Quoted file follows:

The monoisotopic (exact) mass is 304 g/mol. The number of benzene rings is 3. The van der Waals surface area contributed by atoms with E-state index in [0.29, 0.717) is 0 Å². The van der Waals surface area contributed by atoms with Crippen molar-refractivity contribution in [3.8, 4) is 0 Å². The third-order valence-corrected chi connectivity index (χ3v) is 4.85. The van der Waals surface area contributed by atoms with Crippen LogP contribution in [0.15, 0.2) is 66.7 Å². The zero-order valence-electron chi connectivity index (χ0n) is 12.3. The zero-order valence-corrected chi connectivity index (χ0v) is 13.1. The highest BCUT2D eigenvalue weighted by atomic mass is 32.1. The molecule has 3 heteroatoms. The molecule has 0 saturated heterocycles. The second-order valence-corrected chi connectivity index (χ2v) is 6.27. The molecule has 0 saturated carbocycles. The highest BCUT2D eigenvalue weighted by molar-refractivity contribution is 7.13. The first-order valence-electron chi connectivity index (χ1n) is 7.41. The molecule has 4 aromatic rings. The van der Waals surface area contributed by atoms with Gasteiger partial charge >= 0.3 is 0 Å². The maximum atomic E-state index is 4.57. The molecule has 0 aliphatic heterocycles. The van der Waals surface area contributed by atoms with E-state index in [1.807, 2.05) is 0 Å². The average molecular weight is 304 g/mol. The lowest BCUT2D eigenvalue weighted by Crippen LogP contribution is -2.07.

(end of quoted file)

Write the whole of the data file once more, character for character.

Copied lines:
The monoisotopic (exact) mass is 304 g/mol. The number of benzene rings is 3. The van der Waals surface area contributed by atoms with E-state index in [0.29, 0.717) is 0 Å². The van der Waals surface area contributed by atoms with Crippen molar-refractivity contribution in [3.8, 4) is 0 Å². The third-order valence-corrected chi connectivity index (χ3v) is 4.85. The van der Waals surface area contributed by atoms with Crippen LogP contribution in [0.15, 0.2) is 66.7 Å². The zero-order valence-electron chi connectivity index (χ0n) is 12.3. The zero-order valence-corrected chi connectivity index (χ0v) is 13.1. The highest BCUT2D eigenvalue weighted by atomic mass is 32.1. The molecule has 3 heteroatoms. The molecule has 0 saturated heterocycles. The second-order valence-corrected chi connectivity index (χ2v) is 6.27. The molecule has 0 saturated carbocycles. The highest BCUT2D eigenvalue weighted by molar-refractivity contribution is 7.13. The first-order valence-electron chi connectivity index (χ1n) is 7.41. The molecule has 4 aromatic rings. The van der Waals surface area contributed by atoms with Gasteiger partial charge >= 0.3 is 0 Å². The maximum atomic E-state index is 4.57. The molecule has 0 aliphatic heterocycles. The van der Waals surface area contributed by atoms with E-state index in [1.807, 2.05) is 0 Å². The average molecular weight is 304 g/mol. The lowest BCUT2D eigenvalue weighted by Crippen LogP contribution is -2.07.